AF:  With the arm he has, do you feel he has enough range and enough natural ability to be able to play shortstop at the major league level?

BO:  Yeah, I think it’s possible. He’s definitely a top-flight third base defender, but it’s not out of the realm of possibility that he could log some games at shortstop at that level.

AF:  #5 on our list is third baseman Renato Nunez. He got off to a good start at Nashville this year and he’s been leading the team in home runs there. So how do you feel about the way he seems to be handling things at Triple-A this year?

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Renato Nunez

BO:  It’s been exciting to watch Renato’s development. He’s made adjustments at every level. He hit almost 30 home runs in the California League, then he cut down on his strikeouts dramatically moving up to Double-A, and he’s continued to tighten the strike zone at the Triple-A level. And he’s got a nice swing – it’s short, it’s compact and he produces a lot of home runs with that swing. He’s capable of using the whole field, going line to line. He’s a solid offensive hitting prospect. It’s been fun to see him make the adjustments, and he definitely has a chance to continue that going forward and improve his numbers.

AF:  And what have you seen in terms of his defense at third base so far this year?

BO:  Yeah, he’s been solid over there. He’s definitely an offense-oriented player. But he works hard and shows flashes defensively. We have Eric Martins there, our hitting instructor, but he also has a lot of experience in the infield, and Steve Scarsone, our manager, who also was a very good infielder for a long time. They’re constantly helping Renato develop into a solid infielder. And time, reps and opportunity hopefully lead to progress and we’ll see where it goes.

AF:  #6 on our list is infielder Chad Pinder. He’s another guy who, like Matt Olson, has had some difficulties at Nashville early on. I think he’s only had about half a dozen walks there this year. Can you talk about some of the challenges he’s faced at the Triple-A level this season?

Chad Pinder

Chad Pinder

BO:  Yeah, it’s the same kind of thing we talked about. Triple-A is definitely another step – it’s a challenge. The pitchers are better, but Chad will definitely adjust. He’s been on a hot streak the last 10 or 15 games. He’s making a lot harder, more authoritative contact. He’s tightening the strike zone. He’s always been somewhat of a free swinger, and he’s had success doing that, but Triple-A poses more challenges with that style. He’s a very instinctive player, he’s a smart player and I believe he’ll adjust. Now that he’s seen that caliber of pitching for the first six or seven weeks of the season, we’re slowly seeing him making the adjustments – he’s starting to barrel more baseballs and he’s driving the ball a lot better towards the end of the month. So going forward, it’s definitely going to be exciting to see how he progresses this year. He’s an exciting player, and he’s just going to continue to progress and evolve and make adjustments.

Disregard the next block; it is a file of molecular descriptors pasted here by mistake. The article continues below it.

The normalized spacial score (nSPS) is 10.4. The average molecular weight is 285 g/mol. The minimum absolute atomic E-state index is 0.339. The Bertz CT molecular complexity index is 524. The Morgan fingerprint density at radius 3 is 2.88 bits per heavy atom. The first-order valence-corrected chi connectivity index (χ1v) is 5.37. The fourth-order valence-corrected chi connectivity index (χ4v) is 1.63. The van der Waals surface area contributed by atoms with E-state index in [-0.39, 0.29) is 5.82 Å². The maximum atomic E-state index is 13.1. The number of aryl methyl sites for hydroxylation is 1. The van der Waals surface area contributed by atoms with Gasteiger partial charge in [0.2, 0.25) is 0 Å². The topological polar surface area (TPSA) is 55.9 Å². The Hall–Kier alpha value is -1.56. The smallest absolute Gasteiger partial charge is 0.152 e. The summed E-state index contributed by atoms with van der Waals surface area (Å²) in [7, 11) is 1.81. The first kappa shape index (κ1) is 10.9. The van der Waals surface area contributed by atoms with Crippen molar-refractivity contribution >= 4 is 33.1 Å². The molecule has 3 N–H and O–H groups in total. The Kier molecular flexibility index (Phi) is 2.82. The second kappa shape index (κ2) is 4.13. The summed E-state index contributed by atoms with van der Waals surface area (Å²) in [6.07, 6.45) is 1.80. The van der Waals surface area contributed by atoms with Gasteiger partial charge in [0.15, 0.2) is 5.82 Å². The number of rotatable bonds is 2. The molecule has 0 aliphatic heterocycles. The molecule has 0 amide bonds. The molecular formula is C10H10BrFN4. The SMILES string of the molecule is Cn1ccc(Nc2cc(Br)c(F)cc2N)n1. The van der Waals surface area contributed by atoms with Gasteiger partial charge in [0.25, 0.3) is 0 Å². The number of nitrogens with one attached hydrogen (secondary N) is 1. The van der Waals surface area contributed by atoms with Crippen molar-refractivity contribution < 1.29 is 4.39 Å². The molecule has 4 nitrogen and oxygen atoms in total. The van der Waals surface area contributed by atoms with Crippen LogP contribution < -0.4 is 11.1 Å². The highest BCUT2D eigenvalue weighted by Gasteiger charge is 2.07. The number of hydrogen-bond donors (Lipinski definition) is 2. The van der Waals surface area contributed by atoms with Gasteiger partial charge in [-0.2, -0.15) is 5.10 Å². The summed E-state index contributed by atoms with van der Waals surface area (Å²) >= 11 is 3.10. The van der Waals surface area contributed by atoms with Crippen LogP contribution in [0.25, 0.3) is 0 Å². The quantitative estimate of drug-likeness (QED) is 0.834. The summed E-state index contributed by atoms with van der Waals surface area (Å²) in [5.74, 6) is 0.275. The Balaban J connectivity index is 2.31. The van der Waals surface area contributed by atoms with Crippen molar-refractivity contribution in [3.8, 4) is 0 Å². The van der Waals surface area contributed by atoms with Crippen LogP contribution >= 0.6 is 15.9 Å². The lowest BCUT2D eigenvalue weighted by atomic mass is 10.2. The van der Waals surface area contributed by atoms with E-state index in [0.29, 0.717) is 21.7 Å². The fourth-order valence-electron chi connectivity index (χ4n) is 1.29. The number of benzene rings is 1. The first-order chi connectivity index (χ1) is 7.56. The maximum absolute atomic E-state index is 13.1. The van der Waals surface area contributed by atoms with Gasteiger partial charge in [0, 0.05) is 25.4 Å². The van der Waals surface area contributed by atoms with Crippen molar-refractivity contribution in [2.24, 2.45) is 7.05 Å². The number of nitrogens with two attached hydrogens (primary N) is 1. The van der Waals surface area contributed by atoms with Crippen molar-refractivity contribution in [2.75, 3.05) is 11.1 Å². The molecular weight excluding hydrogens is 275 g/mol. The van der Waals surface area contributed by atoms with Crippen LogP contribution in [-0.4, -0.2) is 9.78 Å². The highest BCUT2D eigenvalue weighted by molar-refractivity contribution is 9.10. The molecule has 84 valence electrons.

AF:  He’s had about a dozen errors at shortstop so far, and I think a lot of them have been throwing errors. Has he just been rushing things a bit? How do you account for that?

BO:  For one, shortstop’s the most difficult position on the field – you get the most chances. And with young infielders, you don’t judge them by the number of miscues per se. He’s a solid fielder. He’s working hard with Eric Martins, he’s working hard with Steve Scarsone, and he’s continuing to improve. He only went back to full-time shortstop in the last year and a half. He’s steady and he had a solid major league spring training. So going forward, he’ll continue to work at it and he’ll be able to improve his shortstop positioning but also, at some point, be able to play all three infield positions, because you never know when opportunity’s going to arise.

AF:  #7 on our list is a pitcher who’s been at Triple-A this season, Dillon Overton. He’s a little ways past the Tommy John surgery now and it’s my understanding that he’s finally off the leash and free to go. He’s hit a few bumps in a couple of his starts, but his command has continued to be solid. What have you seen out of him at Triple-A this year?

Dillon Overton

Dillon Overton

BO:  Dillon’s a very good pitcher. He reads hitters very well. He just has a natural instinct to pitch, and he moves the ball in and out. He’s got a really advanced changeup and a solid curveball. His fastball will sit comfortably in that 87-91 mph range, a touch more occasionally. But he understands the game, he has a natural instinct for the mound and he’s got very good touch. He’s unpredictable out there as far as his sequencing. So he’s solid. He’ll definitely be a major league pitcher at some point, and then we’ll see exactly what role that is, but he can pitch, for sure.

AF:  Is his velocity about where it was last season or has it ticked up at all this year?